Set and adhere to boundaries that separate work from home.

Because you are working from your home it can become very easy to tilt the work-life balance in favour of work. There is no clocking out. Or other signals that the work day is over so for many working from home. The distinction between work and home life gets blurred. They end up working longer hours, sometimes late into the night. Put extra strain on their mental health. The solution to this is to set and adhere to boundaries that separate work from home. This requires a certain amount of discipline. You can begin by setting up a designated home office. Somewhere that you can come to in the morning and leave at the end of the work day. This may be harder for some than others depending on your living conditions but it’s worth trying to make it work. It doesn’t have to be a large space.

Find a designed work space that you can move away from at the end of the day.

Somewhere that can be designated as a work area that you can move away from at the end of the day. If there are children in the home they should be made aware of the boundaries between home and work areas. And made to respect them. Items such as your lap top should be left in this area at the end of the day. If possible to signal that that part of your day is over. It is also possible to determine a time to end work on a regular basis. Although there would have to be some flexibility in this area. There will be days when you have to work beyond that time to complete certain projects.

Try to find or create after work activities.

It becomes easier to leave work when there are things to be done after work. So try to find or create after work activities; things to look forward to that lift your mood at the end of the day. For some this might be a back yard garden for others games with the children. Still others might enjoy exercise such as a run or a bike ride. All these are activities that take away some of the stress of working remotely. And dealing with the uncertainty of the pandemic. And the restrictions that accompany it. Many people enjoy cooking or baking. Married people might look forward to spending some time talking with their spouses. Or even helping with the household chores. Do whatever you enjoy for an hour or two. Clear your mind and improve your mood. Stay away from the news during this period as that can only add to your stress and uncertainty.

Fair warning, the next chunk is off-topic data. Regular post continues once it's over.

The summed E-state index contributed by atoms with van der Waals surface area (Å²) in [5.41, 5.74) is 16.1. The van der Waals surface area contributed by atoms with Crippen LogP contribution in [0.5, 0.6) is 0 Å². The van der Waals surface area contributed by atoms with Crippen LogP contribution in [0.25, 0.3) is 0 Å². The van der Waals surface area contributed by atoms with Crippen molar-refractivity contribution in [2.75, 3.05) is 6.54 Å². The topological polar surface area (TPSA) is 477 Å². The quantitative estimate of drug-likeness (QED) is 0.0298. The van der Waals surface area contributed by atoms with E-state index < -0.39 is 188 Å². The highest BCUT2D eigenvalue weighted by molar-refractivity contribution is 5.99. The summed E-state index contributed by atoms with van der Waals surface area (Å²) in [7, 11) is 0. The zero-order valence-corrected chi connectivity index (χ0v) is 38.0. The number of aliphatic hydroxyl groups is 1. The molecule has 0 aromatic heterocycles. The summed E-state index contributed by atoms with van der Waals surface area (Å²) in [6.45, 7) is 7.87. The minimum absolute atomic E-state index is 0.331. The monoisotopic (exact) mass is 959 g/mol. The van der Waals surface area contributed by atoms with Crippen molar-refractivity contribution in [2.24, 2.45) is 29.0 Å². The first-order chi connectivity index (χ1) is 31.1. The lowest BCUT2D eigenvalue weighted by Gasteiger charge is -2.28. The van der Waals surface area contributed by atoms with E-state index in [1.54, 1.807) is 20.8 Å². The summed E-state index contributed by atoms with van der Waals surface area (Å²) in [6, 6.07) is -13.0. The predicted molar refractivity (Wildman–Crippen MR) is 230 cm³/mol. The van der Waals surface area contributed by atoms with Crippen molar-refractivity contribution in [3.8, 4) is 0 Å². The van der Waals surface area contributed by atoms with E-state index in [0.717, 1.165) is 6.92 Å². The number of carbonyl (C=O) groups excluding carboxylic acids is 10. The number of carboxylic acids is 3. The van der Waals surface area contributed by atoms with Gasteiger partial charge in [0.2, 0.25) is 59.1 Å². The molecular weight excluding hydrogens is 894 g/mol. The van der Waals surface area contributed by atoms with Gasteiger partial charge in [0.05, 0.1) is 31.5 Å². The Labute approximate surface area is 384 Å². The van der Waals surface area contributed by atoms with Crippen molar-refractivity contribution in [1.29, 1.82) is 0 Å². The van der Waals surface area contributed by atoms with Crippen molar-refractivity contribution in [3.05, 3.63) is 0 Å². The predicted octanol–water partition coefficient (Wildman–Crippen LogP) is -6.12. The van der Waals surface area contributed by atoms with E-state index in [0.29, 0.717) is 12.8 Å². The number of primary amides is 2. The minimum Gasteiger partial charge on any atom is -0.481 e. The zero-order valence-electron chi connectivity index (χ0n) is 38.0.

Take time to examine your feelings and to take control of them.

Alongside all the activities that distract from your mental challenges. It is also important to take some time to examine your feelings and to take control of them. Yes these are very challenging and unprecedented times. If you want to survive them with your sanity intact. You have to work at seeing the positives in the situation. Every situation has positives. Practices such as meditation and yoga can be helpful in maintaining your mental equilibrium. If they work for you, you should take full advantage of opportunities to practice. If something else helps then do that; whatever works for you is what you should use.

Because the virus is new there is also an air of uncertainty as experts are learning as they go along. No one knows exactly how bad the situation can get or how long it will last. Employees appeared more at ease mentally if they felt they were well protected from infection. And if they believed their families were safe from the disease. It’s helpful for workers to have access to professional as well as social support. This could include online medical advice platforms. As well as hotlines for psychological support and technical support teams.